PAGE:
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CONSOLE: Arcade DEVELOPER: Technōs PUBLISHER: Taito
RELEASE DATE (NA): December 1986 GENRE: Beat-'em-up
// review by SoyBomb

Try new lemon-flavoured Reneg-Ade.

In 1986, beat-'em-ups weren't all that common. You had a few out there — notables include Irem's Kung-Fu Master (later adapted into "Kung Fu" on NES) and Karateka — but they weren't particularly mainstream just yet. It was Technōs Japan's Double Dragon in 1987 that really caused arcade enthusiasts to notice and appreciate the genre and gave the genre a much-needed boost, but it was their arcade game a year earlier, Renegade, that introduced the company's brawling abilities to the world. It was a fairly revolutionary game at the time, but it certainly doesn't hold up well.

Renegade was originally released in North American arcades in December of 1986, but in Japan, it was plunked into arcades the May prior as "Nekketsu Kouha Kunio-kun", loosely translated to "Hot-Blooded Tough Guy Kunio". The Kunio series was a long-running and very popular series starring everyone's favourite high-schooler, Kunio! Starting out originally as a series surrounding high schools getting into brawls and beating the living turkey out of each other (with Kunio being the fellow to dole out the most pain), the series later branched out into a variety of sports games (dodgeball being the most popular, but also soccer and basketball, among others) and even a puzzle title.

But it all began here with Renegade. Though the game is only four stages long, Renegade tries its best to make use of what little it actually has. This game is tough. This game will easily chew you up and spit you out if you're not well-prepared and jacked up on Monster energy drinks, unable to blink. You star as a street punk whose lady love has been taken by a gang of ruffians, and it's up to you to lay the smackdown on every single member to get back your girl. This type of storyline was atypical at the time for a video game, though it soon became more of a trope in the beat-'em-up genre as a premise for violence.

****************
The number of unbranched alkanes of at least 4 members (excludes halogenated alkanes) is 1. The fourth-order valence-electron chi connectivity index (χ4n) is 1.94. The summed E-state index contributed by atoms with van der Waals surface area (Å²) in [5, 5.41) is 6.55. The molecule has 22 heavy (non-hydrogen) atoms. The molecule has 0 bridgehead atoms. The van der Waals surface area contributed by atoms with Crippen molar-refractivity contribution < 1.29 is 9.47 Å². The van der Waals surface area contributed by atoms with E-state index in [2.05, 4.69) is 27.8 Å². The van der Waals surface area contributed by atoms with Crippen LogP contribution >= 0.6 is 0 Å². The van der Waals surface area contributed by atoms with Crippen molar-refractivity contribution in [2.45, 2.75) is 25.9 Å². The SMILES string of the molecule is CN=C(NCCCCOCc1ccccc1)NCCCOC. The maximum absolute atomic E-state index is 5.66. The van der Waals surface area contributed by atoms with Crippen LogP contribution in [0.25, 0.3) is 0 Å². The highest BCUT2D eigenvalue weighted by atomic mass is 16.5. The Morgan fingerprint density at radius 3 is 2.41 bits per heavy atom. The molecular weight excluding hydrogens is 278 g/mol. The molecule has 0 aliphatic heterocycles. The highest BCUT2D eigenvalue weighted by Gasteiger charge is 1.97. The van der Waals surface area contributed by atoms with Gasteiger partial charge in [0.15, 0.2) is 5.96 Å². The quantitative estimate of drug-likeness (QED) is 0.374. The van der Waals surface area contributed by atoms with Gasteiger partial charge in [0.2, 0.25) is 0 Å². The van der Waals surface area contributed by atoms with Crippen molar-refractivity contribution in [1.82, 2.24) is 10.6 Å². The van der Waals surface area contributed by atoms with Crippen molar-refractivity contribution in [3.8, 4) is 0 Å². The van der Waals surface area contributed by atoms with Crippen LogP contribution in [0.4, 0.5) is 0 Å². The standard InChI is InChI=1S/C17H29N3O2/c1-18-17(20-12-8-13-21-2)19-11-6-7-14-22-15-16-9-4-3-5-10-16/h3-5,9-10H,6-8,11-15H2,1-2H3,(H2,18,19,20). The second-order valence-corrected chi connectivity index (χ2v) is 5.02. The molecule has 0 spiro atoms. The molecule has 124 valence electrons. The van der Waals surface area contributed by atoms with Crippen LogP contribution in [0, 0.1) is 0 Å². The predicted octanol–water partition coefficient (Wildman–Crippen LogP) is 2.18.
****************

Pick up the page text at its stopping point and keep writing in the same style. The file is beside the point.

You have two basic attacks, a punch and a kick; the game buttons are actually mapped for the direction you're facing, not the move itself. Beyond this, there are a few fancier tricks you can pull, including pinning a downed enemy and giving them a good punching to the abdomen, and of course the legendary flying kick. But that still doesn't help when thugs are approaching you from one side, because while one is tasting your fist, the other is giving you a hoofing in the back of the head. Renegade is a game that requires constant movement around because you only get one life for your quarter, and you don't want to lose it.


Would you like any punch?

Renegade is also only four stages long, and with a time limit of two and a half minutes per stage, that means there's only ten minutes' worth of game here. Each area takes place on a plane two screens wide, and that's it. The four areas plant our hoodlum hero in the subway station, at a nearby fishing harbour, in an alleyway, and at the gang's final headquarters. For the most part, you can see all of the enemies you're going to fight right from the get-go. The boss usually keeps back for a little while until many of his cronies are deceased. It's just downright bizarre to see the hero brawling in a dark alley against a bunch of mace-wielding women, though. And that alley boss, holy cow... I think I've seen her in every small-town Southern bar there is...

The Japanese version features many differences. First of all, the main character is Kunio, not some generic unnamed fellow. The game was also redesigned to fit the more "Western" design philosophy, with many of the gang members having originally been high schoolers and even members of the fabled Yazuka. What was notably for me was the group of lady punks in muscle shirts, including the rather large one as a boss — they were originally sukeban, or "delinquent girls", decked out in schoolgirl outfits or dressed all in dark clothing. Even the hero himself has changed, with the hero formerly rocking a full-on white high schooler outfit before being Westernized into wearing a black vest and brown pants. Who does he think he is, Crocodile Dundee now? Beyond this, any signs that were previously written in Japanese have been changed to English. Now you can stay at "Motel Technos" or visit the "Adam & Eve" store, by first stepping on their "Wellcome" mat.

Oh, and the Japanese version did NOT have you saving your girlfriend. Instead, you are standing up for the rights of your friend Hiroshi, who has been perpetually bullied by these "renegades". Furthermore, each stage in the Japanese version featured a short cutscene of Hiroshi getting sucker-punched; these were all removed for American audiences.

Renegade, and its Japanese counterpart, were revolutionary for their time. Never before had players really been able to take a character all around an area in four directions and beat the living daylights out of enemies quite like this. Unfortunately, Renegade also hasn't aged well — it's impressively difficult (good for vacuuming all the quarters out of your pocket), with excessive beatings from both sides being the norm. Environments are small, and other than achieving a high score by going through a second, third, fourth time, there's really no reason to play it more than once. With such an evolutionary genre leap with Double Dragon the following year, Renegade looks like the grandfather who just kicks back in his rocking chair and watches the world go by, remembering the renegade he once was.


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